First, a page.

For example, Momoka Ohnishi, a Japanese idol who used SHOWROOM is a good example of someone who succeeded in getting empathy and became famous. She is a part of a famous Japanese pop idol group, AKB48, which contains over a hundred young women. Some of them are so famous that most Japanese people know their names because they appear on TV daily.
However, Momoka was not famous or present on TV. So she used SHOWROOM to gain traction.
Specifically, she live streamed at 5:30 am every single day. People enjoyed her live stream because she was able to show her hard work and became closer to her fans. Some 3000 to 5000 viewers tried to get up at 5:30 am just to join her. And when she overslept once, the fans were not mad, but rather they all praised her for working hard every day.
By making efforts in SHOWROOM, the audience got to know and like her more despite the fact that she was not so popular on TV. In fact, she became the #1 ranked idol on SHOWROOM, surpassing artists who were already famous.
Live only – no archive policy creates urgency
SHOWROOM provides only live streaming and does not archive the videos. In other words, the only way for the audience to see their favorite performer is through opening the app and joining the performance at the start of the live stream in real-time. By doing this, it creates a deeply connected community of performers and fans. What’s important for performers is not creating perfect content but that the live stream is frequent enough that they become part of the audiences’ daily lives.
Anonymity + Having own avatar
Japanese people prefer anonymity on the internet. You can see this tendency via Japanese Twitter’s ranking as second in global usage. And almost over 80% of Japanese users are using it with anonymous accounts.
This tendency came from the Japanese cultural habit of being concerned with how others think of one’s self. As stated, Japanese culture is highly contextual and we tend to look at others’ faces to guess what they feel and think. Japanese people avoid saying their own opinions so that everyone in the room will go with the flow. They dislike being seen as not having the social skills of being able to “go with the flow.” So social media outlets are the only place they can be “real” without their titles and the expectation of how they are supposed to act getting in the way.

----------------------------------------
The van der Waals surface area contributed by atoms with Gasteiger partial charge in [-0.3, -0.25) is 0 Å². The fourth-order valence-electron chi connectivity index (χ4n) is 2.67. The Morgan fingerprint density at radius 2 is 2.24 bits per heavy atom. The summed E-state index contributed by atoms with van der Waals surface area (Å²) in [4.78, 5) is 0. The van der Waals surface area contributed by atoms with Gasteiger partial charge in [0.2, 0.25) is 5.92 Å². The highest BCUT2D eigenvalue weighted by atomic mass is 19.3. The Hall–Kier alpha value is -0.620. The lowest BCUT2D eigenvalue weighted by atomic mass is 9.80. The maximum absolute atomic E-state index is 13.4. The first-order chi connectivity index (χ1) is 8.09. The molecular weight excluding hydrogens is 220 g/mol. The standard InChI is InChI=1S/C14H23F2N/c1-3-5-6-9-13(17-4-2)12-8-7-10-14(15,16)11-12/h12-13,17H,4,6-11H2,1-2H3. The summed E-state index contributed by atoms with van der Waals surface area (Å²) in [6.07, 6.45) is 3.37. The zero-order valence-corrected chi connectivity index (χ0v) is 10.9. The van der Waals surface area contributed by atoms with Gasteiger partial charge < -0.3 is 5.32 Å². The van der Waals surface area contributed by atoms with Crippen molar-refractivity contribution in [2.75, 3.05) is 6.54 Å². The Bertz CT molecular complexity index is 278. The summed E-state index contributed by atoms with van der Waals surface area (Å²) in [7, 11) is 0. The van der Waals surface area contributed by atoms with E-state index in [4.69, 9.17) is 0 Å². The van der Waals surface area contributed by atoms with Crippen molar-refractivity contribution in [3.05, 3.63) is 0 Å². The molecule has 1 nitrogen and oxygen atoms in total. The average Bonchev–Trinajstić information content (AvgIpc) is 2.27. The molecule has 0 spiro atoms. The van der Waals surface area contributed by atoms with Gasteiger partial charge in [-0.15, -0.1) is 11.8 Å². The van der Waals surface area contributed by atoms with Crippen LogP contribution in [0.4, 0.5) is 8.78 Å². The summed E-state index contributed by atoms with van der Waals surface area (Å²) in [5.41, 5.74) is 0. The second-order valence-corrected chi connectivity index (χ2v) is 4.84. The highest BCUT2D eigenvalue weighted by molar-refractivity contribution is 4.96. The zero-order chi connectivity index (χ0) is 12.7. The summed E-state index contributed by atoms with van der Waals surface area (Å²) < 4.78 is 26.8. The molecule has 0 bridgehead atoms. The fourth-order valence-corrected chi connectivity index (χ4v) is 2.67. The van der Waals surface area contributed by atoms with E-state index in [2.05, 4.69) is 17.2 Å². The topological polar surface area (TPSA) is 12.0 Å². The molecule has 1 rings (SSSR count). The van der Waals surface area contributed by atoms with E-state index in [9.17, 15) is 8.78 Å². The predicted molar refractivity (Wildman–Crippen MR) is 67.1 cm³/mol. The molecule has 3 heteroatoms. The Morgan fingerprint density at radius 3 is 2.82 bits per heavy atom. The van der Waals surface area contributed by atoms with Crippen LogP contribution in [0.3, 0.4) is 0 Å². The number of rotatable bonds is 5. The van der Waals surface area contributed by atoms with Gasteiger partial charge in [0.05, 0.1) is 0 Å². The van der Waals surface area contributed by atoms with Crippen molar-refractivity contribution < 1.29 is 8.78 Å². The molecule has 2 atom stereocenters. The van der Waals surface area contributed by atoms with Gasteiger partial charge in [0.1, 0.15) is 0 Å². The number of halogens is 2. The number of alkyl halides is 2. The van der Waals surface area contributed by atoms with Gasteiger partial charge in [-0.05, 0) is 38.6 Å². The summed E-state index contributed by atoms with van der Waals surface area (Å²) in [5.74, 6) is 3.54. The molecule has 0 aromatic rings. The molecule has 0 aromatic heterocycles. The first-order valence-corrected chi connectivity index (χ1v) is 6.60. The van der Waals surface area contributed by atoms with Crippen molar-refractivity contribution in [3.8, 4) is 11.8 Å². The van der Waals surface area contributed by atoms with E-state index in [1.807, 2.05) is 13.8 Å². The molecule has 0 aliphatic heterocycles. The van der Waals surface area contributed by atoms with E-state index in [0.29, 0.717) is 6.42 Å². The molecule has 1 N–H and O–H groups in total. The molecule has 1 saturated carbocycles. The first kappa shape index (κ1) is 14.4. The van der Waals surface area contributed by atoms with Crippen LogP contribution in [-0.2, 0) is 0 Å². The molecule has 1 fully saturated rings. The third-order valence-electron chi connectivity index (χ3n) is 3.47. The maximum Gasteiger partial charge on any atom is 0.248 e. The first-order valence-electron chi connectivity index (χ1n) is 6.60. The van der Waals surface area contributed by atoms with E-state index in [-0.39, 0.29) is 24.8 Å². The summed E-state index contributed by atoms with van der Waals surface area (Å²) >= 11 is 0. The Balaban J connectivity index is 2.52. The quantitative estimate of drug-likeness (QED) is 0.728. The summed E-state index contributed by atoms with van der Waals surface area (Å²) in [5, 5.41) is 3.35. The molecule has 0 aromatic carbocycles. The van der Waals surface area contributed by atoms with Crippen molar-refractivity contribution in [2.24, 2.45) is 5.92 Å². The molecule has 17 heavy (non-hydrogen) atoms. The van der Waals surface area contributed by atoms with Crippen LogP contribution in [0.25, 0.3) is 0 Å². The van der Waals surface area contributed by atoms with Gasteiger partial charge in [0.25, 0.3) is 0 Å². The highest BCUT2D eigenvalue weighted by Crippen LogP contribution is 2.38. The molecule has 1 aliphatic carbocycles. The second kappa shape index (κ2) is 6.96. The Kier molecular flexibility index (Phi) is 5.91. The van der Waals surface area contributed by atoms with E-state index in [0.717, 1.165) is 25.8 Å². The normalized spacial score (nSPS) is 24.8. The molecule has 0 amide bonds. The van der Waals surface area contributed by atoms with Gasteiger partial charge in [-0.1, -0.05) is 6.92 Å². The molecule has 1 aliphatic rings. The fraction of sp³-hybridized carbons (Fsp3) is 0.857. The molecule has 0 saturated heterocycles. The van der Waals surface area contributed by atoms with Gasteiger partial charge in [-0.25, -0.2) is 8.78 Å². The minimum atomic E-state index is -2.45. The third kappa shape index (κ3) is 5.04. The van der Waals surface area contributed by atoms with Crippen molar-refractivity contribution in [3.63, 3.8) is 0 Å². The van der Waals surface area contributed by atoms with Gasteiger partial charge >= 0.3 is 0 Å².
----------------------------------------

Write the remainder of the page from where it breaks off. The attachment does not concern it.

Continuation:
Why SHOWROOM became so popular is not only the anonymity but also the avatar that they can create and personalize by themselves.
SHOWROOM lets the users make their own avatars, which are a replacement of themselves on the screen. The avatar appears in the crowd of a virtual concert venue every time the user watches live streams, and of course, the performer can see the avatars too. The users can leave comments which also appear on the screen in speech bubbles. In addition, the avatar will move closer to the virtual stage the more gifts they give, which increases the chances that their avatar will be noticed and acknowledged.This function allows users and performers to interact more.
Yuji Maeda, the CEO of SHOWROOM stated, “Being able to leave comments is not enough because in this way users cannot see their identities, so we let users set their own avatars so that they can have their other self on SHOWROOM.” (interview source)
Online services are anonymous, but most of them are not visually interactive. SHOWROOM enables its users to be a part of the contents of the performers by letting them be on the screen with their avatars. In that way, the audience can enjoy the live stream more.
When expanding your business to Japan, it is always important to understand Japanese trends and the deep inner motivations to using services. Although trends change fast, it is always important to keep track of them as the trends reflect the people’s values and the way they think about certain things.
From finding the right target customers to localizing UX and selecting the right marketing channels (SHOWROOM could be one of the options), btrax can help global companies to understand the deep insights of their potential customers in Japan. Contact us here for more information.